Atlantic Writer: Republicans Are Attracted to ‘Demagogues’ Like Trump and ‘Huckster Entertainers’ Like Limbaugh

July 22nd, 2015 11:12 AM

NewsBusters readers likely are familiar with the saying “It ain't what you don't know that gets you into trouble. It's what you know for sure that just ain't so.” Conor Friedersdorf of The Atlantic thinks Republicans have a propensity for certitude about false beliefs, and that as a result they’re susceptible to “demagogues” such as Donald Trump.

As for why GOPers are frequently mistaken in the first place, Friedersdorf blames, among others, “huckster entertainers like [Rush] Limbaugh.” He also notes that speaking truth to the party base “would be an unpleasant ordeal for most figures in the conservative movement.”

From Friedersdorf’s Monday piece (bolding added):

[Trump] is succeeding among the part of his party that rallied around Michelle Bachmann and Herman Cain—and while GOP moderates will assert themselves eventually, as they did in 2012 by nominating Mitt Romney and in 2008 with John McCain, farcical candidacies are difficult for the GOP to avoid or end quickly because the party is averse to certain truths that would help inoculate it against demagogues.

Here are six of them:

  1. When someone makes a lot of money in business that doesn’t necessarily mean that they’d make a good president or even a good steward of the economy.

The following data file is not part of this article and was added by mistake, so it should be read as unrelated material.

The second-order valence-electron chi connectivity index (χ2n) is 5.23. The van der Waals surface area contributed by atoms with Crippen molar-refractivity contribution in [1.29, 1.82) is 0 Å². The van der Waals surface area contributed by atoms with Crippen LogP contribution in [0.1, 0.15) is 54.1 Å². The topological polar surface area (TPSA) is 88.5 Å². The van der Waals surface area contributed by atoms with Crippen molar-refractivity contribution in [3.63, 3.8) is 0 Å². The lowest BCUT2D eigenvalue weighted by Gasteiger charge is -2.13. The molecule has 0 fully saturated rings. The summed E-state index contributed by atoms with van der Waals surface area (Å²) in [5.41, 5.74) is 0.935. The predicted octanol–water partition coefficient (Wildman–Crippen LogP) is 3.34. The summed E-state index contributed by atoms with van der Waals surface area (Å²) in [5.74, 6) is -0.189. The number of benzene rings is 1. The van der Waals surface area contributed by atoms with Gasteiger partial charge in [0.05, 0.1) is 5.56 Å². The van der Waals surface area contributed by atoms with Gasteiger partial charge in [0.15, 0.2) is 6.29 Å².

2. Just because Rush Limbaugh and other talk radio hosts take a figure seriously it doesn’t mean that anyone else should. Trusted conservative entertainers frequently fail to warn their audiences away from obvious hucksters.
  3. Mainstream media pundits and the Republican-Party establishment have their respective flaws, but that doesn’t mean that they’re always wrong and safely ignored. Sometimes their criticism of public figures is insightful and accurate…
  4. At times, transgressing against political correctness is a sign of intellectual integrity and bravery. More often, it requires no courage and is undertaken as a cynical gambit to get money, fame, or power from a block of disaffected Americans. Lots of figures who court conservatives are opportunists of this sort.
  5. The fact that a public figure drives the left crazy is not itself a good reason for conservatives to rally around them, no matter how emotionally satisfying some find it. Supporting a politician on that basis is shallow, irresponsible, and shameful.
  6. Bombastic rhetoric is not a proxy for conservatism. Too many GOP voters don’t see that, treating very conservative politicians like Jon Huntsman as RINO traitors while mistaking Trump-like poseurs for champions.

Stating all those facts plainly would be an unpleasant ordeal for most figures in the conservative movement, and it would positively undermine huckster entertainers like Limbaugh...

In the short term, the right benefits from avoiding those six truths: Obscuring them helps the GOP to fire up the base, ally with talented mass-media propagandists, and gain traction by playing on disdain for ideological adversaries rather than formulating a compelling alternative. In the longer run, GOP voters…elevate national jokes in primary campaigns…Ironically, the longer [Trump] retains significant voter support, the less chance there is for a real alternative to GOP-establishment pathologies to emerge.

By the way, the quotation in the first paragraph has been wrongly attributed to Mark Twain by, among others, Al Gore in his movie An Inconvenient Truth.